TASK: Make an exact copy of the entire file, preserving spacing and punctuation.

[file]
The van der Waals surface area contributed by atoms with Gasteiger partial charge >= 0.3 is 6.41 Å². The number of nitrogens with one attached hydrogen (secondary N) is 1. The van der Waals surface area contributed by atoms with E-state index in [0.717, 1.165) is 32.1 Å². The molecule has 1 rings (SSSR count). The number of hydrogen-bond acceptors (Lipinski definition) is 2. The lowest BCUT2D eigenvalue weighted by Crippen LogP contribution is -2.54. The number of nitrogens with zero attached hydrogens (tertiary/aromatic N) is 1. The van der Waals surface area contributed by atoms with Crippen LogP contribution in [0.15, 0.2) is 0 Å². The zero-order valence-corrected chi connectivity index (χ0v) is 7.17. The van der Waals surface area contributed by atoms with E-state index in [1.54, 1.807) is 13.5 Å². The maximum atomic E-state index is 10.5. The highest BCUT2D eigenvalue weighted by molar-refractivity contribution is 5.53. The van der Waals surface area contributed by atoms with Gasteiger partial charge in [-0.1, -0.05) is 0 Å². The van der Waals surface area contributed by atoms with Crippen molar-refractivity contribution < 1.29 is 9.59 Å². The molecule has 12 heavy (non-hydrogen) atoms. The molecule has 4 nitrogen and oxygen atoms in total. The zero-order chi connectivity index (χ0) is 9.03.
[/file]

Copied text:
The van der Waals surface area contributed by atoms with Gasteiger partial charge >= 0.3 is 6.41 Å². The number of nitrogens with one attached hydrogen (secondary N) is 1. The van der Waals surface area contributed by atoms with E-state index in [0.717, 1.165) is 32.1 Å². The molecule has 1 rings (SSSR count). The number of hydrogen-bond acceptors (Lipinski definition) is 2. The lowest BCUT2D eigenvalue weighted by Crippen LogP contribution is -2.54. The number of nitrogens with zero attached hydrogens (tertiary/aromatic N) is 1. The van der Waals surface area contributed by atoms with Crippen LogP contribution in [0.15, 0.2) is 0 Å². The zero-order valence-corrected chi connectivity index (χ0v) is 7.17. The van der Waals surface area contributed by atoms with E-state index in [1.54, 1.807) is 13.5 Å². The maximum atomic E-state index is 10.5. The highest BCUT2D eigenvalue weighted by molar-refractivity contribution is 5.53. The van der Waals surface area contributed by atoms with Gasteiger partial charge in [-0.1, -0.05) is 0 Å². The van der Waals surface area contributed by atoms with Crippen molar-refractivity contribution < 1.29 is 9.59 Å². The molecule has 12 heavy (non-hydrogen) atoms. The molecule has 4 nitrogen and oxygen atoms in total. The zero-order chi connectivity index (χ0) is 9.03.